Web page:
They’ll also share their experiences once they get back. “When you have an inauguration, it’s very meaningful as far as government and our history,” Funk said. “Most of our kids are military, and like any other student, they are very excited to be on this trip.” Blount said that about 2,000 students from across the nation will take the trip. Parents paid about $2,400 to send their children. The cost is well worth it, said Ryan’s mother, Joanna Pangracs, a paraprofessional at Eisenhower Elementary School. “Just for the education and the experience and just seeing our Capitol and the White House,” she said. “Ryan is really excited about

going and seeing how everything works.” Latrina Boyles, David’s mother and a fifth-grade teacher at Eisenhower, said that few kids get the opportunity to see an inauguration in person. “We’ve lived there before and we visited the area when David was in kindergarten and first grade,” she said. “He enjoyed it quite a bit then and has quite a bit of interest in government and history. We talk about it quite a bit — how government and politics and decisions they make impact even him. Now for him to go back and kind of revisit it and learn more and understand it more, he’s just very excited to have that opportunity again.”

Students gather supplies for Sandy victims Jan Dumay | Staff Writer

Because he grew up in Cape May, N.J., Liam Lawson wanted to do something to help victims of Hurricane Sandy. So the Patton Junior High School seventh-grader came up with the idea of having a school supply drive at the school. “My old school is there and it got hit pretty bad and a bunch of other schools did, too,” said Liam, 13. “Their school supplies got washed away. We thought of school supplies instead of canned food because people usually do canned food. And school supplies are expensive.” The Fort Leavenworth USD 207 Board of Education approved the school supply drive and the school’s National Junior Honor Society adopted it as its own. The drive kicked off Jan. 8 and will run through Jan. 18. Bins will be set up in the school’s lobby for students to drop off their donations of any school supplies such as notebooks, paper, pens and pencils. Eighth-grader Rebecca Hollister, 13, president of the school’s honor society, said the group was looking for a charitable project when Liam’s idea was presented to her.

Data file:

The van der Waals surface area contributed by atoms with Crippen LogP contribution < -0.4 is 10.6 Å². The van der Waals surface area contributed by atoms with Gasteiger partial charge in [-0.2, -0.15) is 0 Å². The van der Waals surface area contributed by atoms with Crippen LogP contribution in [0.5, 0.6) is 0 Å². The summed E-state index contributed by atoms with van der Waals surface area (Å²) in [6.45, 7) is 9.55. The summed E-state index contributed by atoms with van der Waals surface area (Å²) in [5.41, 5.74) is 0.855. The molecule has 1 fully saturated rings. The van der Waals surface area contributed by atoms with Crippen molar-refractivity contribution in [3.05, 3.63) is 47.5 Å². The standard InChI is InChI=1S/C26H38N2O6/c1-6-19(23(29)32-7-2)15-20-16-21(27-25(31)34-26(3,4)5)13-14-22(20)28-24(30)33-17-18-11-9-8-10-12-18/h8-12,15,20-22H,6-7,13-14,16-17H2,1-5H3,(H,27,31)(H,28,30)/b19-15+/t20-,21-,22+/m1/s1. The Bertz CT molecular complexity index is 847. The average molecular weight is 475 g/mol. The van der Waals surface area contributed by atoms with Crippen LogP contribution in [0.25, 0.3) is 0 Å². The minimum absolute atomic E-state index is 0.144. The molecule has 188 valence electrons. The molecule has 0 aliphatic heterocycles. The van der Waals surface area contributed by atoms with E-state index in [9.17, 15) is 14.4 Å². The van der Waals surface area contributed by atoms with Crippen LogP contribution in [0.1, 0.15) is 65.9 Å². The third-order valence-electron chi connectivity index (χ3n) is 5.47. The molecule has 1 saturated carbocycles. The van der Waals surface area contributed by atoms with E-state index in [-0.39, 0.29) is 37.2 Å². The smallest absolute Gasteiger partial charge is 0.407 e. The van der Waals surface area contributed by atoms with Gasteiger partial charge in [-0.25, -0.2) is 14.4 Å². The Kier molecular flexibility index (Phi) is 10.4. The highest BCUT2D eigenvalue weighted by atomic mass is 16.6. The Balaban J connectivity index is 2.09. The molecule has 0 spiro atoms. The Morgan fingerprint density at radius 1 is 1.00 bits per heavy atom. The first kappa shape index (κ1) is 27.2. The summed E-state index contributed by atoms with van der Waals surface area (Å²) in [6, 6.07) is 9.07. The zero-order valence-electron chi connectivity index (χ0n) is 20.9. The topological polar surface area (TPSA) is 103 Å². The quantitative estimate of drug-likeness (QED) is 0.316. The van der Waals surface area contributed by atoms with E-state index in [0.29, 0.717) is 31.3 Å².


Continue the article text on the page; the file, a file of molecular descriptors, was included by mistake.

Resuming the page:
“We were thinking of doing something with Hurricane Sandy, and we were in the process of developing an idea,” so when Becky Evans, the school’s honor society adviser, told her about Liam’s idea, Rebecca said, “I thought it was a great idea and said, ‘Let’s get the National Honor Society involved.’” No goal has been set for the amount of donations, Rebecca said, who prepared a PowerPoint presentation about the drive to show students during their lunches Jan. 8. She said she hoped parents would support the drive by sending their children to school with donations. “Any amount of school supplies would be beneficial to those people,” she said. The donations will be sent to the Red Cross, which will send it to the schools in need, the students said. Liam and Rebecca said they enjoyed helping others. “I like to see people when someone supports them,” Liam said. “They get a smile on their face. Even though I can’t see them, I’ll still know they’ll have a surprise on their face when they open up a box of school supplies that someone donated to them all the way from Kansas.”

Prudence Siebert

Hurricane Sandy School Supply Drive co-coordinator eight-grader Rebecca Hollister speaks to ninth-graders during their lunch period, sharing a few facts about the October 2012 disaster and requesting students donate any school supplies that they are not using as the drive, conducted by the National Junior Honor Society, as the drive kicks off Jan. 8 at Patton Junior High School. Collected school supplies will be donated to the Red Cross.

Rebecca said that’s why she participates in National Junior Honor Society events like this. “It’s just a really good

feeling to know that even though I’m young, I don’t have a job and I don’t have money that I can still make a difference,” she said. “It’s just